Do not eat any fungi that has not been properly identified by a qualified professional, some are DEADLY when ingested. All edible wild fungi MUST be cooked.
The overall look is that of a capped mushroom (which contorts with age) covered with a finely bumpy, vivid orange to orange-red layer. The gills of the host mushroom can be entirely obscured by this parasite. It will still produce spores, but only those of Hypomyces Lactifluorum. These emanate from countless reddish-orange perithecial mounds (pimples) which dot the surface at maturity.
Lobster mushroom ‘fungus’ creates the bright orange covering over a Russula or Lactarius mushroom. The surface is rather hard, and dotted with tiny pimples. These orange mushroom pimples deform the mushroom’s gills and prevent the host mushroom from producing spores. The inside is white. Over a period of a couple of days, the fungus transforms the shape of the host mushroom, twisting it into odd shapes.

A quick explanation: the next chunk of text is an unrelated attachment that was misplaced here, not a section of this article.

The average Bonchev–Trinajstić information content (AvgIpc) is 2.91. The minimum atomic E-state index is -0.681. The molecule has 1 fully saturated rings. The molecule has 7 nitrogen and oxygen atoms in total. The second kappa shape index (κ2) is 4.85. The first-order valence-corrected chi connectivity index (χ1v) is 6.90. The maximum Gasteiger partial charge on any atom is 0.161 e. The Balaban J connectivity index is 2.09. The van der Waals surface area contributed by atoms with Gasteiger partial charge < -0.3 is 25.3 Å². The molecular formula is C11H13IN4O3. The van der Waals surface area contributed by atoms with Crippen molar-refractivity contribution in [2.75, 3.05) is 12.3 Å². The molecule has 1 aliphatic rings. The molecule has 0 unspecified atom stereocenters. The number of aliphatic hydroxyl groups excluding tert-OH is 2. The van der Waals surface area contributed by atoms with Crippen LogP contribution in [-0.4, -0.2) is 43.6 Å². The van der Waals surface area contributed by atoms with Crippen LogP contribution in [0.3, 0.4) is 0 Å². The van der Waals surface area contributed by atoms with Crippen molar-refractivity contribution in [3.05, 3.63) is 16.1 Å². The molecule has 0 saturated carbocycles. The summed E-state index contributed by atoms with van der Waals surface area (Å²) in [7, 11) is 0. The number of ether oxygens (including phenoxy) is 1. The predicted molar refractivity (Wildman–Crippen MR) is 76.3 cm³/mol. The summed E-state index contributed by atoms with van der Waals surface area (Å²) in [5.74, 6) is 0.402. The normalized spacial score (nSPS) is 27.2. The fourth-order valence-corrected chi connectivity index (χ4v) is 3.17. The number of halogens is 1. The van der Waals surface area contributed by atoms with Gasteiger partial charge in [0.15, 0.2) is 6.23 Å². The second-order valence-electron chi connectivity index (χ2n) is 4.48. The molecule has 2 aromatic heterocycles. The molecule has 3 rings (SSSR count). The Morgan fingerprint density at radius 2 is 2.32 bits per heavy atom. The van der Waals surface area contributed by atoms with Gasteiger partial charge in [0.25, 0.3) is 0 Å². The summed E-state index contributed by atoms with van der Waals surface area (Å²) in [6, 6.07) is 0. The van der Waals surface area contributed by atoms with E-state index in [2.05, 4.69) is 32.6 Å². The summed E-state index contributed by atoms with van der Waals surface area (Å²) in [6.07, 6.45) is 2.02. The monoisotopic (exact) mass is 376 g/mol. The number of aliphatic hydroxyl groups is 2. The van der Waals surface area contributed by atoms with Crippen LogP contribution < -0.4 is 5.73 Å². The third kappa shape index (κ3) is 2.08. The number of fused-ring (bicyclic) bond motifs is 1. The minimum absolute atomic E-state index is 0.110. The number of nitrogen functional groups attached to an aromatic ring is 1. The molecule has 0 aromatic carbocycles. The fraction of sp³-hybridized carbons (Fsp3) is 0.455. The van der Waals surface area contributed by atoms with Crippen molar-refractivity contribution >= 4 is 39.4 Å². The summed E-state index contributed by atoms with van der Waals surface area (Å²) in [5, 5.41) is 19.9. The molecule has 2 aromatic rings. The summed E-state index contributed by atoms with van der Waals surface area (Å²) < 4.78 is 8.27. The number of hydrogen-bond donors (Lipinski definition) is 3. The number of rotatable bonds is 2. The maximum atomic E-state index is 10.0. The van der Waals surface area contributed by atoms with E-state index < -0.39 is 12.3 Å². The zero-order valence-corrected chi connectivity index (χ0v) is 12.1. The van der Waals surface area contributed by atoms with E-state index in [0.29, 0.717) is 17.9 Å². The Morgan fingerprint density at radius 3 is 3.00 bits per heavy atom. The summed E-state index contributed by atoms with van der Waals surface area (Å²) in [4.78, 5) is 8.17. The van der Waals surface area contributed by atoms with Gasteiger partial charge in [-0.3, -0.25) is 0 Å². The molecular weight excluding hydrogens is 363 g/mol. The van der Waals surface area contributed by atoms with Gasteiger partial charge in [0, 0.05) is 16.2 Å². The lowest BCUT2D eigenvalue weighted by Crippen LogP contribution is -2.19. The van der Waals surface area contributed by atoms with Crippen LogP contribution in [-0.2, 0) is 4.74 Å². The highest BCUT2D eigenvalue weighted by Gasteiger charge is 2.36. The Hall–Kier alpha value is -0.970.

The size of the lobster mushroom varies, depending on the size of the host mushroom. On average they are about15 - 20cm (6 - 8”) tall.
Lobsters are found throughout North America and they tend to like old-growth forests best.
Late July to October.
The gills are transformed to blunt, chanterelle-like ridges.
Russula brevipes and Lactarius piperatus are the host mushrooms in which Hypomyces lactifluorum is created rendering this edible. Be sure you have properly identified this mushroom before picking. Be sure the inside “meat” is white and always cook thoroughly before consuming.
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EdibleWildFood.com is informational in nature. While we strive to be 100% accurate, it is solely up to the reader to ensure proper plant identification. Some wild plants are poisonous or can have serious adverse health effects.
We are not health professionals, medical doctors, nor are we nutritionists. It is up to the reader to verify nutritional information and health benefits with qualified professionals for all edible plants listed in this web site. Please click here for more information.